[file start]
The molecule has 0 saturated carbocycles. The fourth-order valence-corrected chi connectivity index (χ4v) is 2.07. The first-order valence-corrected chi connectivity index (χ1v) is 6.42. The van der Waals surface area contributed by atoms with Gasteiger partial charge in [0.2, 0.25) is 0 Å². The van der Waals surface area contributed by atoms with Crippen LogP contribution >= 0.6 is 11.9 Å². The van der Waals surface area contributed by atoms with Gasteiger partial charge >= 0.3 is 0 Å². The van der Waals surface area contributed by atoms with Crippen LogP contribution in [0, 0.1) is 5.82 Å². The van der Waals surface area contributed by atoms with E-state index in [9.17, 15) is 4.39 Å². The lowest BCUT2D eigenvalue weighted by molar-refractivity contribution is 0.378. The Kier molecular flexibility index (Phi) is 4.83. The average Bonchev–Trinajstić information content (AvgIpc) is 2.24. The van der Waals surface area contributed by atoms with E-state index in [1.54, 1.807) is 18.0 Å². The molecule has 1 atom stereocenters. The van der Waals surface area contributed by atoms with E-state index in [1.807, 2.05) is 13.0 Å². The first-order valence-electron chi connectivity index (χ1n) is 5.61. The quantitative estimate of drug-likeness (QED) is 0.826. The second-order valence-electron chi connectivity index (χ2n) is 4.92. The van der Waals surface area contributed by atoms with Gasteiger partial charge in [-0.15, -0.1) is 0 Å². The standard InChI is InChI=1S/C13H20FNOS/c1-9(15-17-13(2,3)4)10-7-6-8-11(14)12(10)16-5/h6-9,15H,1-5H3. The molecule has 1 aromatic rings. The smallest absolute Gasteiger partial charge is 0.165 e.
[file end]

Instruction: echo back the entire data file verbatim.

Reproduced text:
The molecule has 0 saturated carbocycles. The fourth-order valence-corrected chi connectivity index (χ4v) is 2.07. The first-order valence-corrected chi connectivity index (χ1v) is 6.42. The van der Waals surface area contributed by atoms with Gasteiger partial charge in [0.2, 0.25) is 0 Å². The van der Waals surface area contributed by atoms with Crippen LogP contribution >= 0.6 is 11.9 Å². The van der Waals surface area contributed by atoms with Gasteiger partial charge >= 0.3 is 0 Å². The van der Waals surface area contributed by atoms with Crippen LogP contribution in [0, 0.1) is 5.82 Å². The van der Waals surface area contributed by atoms with E-state index in [9.17, 15) is 4.39 Å². The lowest BCUT2D eigenvalue weighted by molar-refractivity contribution is 0.378. The Kier molecular flexibility index (Phi) is 4.83. The average Bonchev–Trinajstić information content (AvgIpc) is 2.24. The van der Waals surface area contributed by atoms with E-state index in [1.54, 1.807) is 18.0 Å². The molecule has 1 atom stereocenters. The van der Waals surface area contributed by atoms with E-state index in [1.807, 2.05) is 13.0 Å². The first-order valence-electron chi connectivity index (χ1n) is 5.61. The quantitative estimate of drug-likeness (QED) is 0.826. The second-order valence-electron chi connectivity index (χ2n) is 4.92. The van der Waals surface area contributed by atoms with Gasteiger partial charge in [-0.15, -0.1) is 0 Å². The standard InChI is InChI=1S/C13H20FNOS/c1-9(15-17-13(2,3)4)10-7-6-8-11(14)12(10)16-5/h6-9,15H,1-5H3. The molecule has 1 aromatic rings. The smallest absolute Gasteiger partial charge is 0.165 e.